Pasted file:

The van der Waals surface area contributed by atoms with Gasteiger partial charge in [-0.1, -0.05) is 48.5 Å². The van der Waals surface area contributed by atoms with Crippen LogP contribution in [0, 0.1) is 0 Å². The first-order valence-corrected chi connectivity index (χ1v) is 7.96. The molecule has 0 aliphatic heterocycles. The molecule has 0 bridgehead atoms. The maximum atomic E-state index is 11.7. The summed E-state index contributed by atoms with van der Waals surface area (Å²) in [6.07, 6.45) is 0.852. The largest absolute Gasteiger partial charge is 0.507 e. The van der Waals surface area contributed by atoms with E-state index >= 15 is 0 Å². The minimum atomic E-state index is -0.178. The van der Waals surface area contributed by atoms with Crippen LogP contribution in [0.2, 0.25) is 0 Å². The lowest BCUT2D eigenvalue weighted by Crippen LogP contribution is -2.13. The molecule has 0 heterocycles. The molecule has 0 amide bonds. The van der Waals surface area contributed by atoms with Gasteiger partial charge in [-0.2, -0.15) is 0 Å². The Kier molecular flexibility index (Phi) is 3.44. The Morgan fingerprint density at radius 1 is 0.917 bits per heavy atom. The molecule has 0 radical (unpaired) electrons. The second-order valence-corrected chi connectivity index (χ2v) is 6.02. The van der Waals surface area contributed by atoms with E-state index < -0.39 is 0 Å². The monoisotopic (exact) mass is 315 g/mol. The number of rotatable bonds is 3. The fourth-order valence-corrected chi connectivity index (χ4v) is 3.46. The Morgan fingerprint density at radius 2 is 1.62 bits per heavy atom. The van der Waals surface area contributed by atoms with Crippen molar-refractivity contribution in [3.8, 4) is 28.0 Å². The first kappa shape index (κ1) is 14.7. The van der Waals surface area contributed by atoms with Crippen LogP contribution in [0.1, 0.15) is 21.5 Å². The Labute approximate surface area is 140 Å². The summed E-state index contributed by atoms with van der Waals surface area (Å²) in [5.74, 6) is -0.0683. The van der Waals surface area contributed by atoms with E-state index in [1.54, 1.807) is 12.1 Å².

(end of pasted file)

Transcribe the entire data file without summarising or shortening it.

The van der Waals surface area contributed by atoms with Gasteiger partial charge in [-0.1, -0.05) is 48.5 Å². The van der Waals surface area contributed by atoms with Crippen LogP contribution in [0, 0.1) is 0 Å². The first-order valence-corrected chi connectivity index (χ1v) is 7.96. The molecule has 0 aliphatic heterocycles. The molecule has 0 bridgehead atoms. The maximum atomic E-state index is 11.7. The summed E-state index contributed by atoms with van der Waals surface area (Å²) in [6.07, 6.45) is 0.852. The largest absolute Gasteiger partial charge is 0.507 e. The van der Waals surface area contributed by atoms with E-state index >= 15 is 0 Å². The minimum atomic E-state index is -0.178. The van der Waals surface area contributed by atoms with Crippen LogP contribution in [0.2, 0.25) is 0 Å². The lowest BCUT2D eigenvalue weighted by Crippen LogP contribution is -2.13. The molecule has 0 heterocycles. The molecule has 0 amide bonds. The van der Waals surface area contributed by atoms with Gasteiger partial charge in [-0.2, -0.15) is 0 Å². The Kier molecular flexibility index (Phi) is 3.44. The Morgan fingerprint density at radius 1 is 0.917 bits per heavy atom. The molecule has 0 radical (unpaired) electrons. The second-order valence-corrected chi connectivity index (χ2v) is 6.02. The van der Waals surface area contributed by atoms with E-state index < -0.39 is 0 Å². The monoisotopic (exact) mass is 315 g/mol. The number of rotatable bonds is 3. The fourth-order valence-corrected chi connectivity index (χ4v) is 3.46. The Morgan fingerprint density at radius 2 is 1.62 bits per heavy atom. The van der Waals surface area contributed by atoms with Crippen molar-refractivity contribution in [3.8, 4) is 28.0 Å². The first kappa shape index (κ1) is 14.7. The van der Waals surface area contributed by atoms with Crippen LogP contribution in [0.1, 0.15) is 21.5 Å². The Labute approximate surface area is 140 Å². The summed E-state index contributed by atoms with van der Waals surface area (Å²) in [5.74, 6) is -0.0683. The van der Waals surface area contributed by atoms with E-state index in [1.54, 1.807) is 12.1 Å².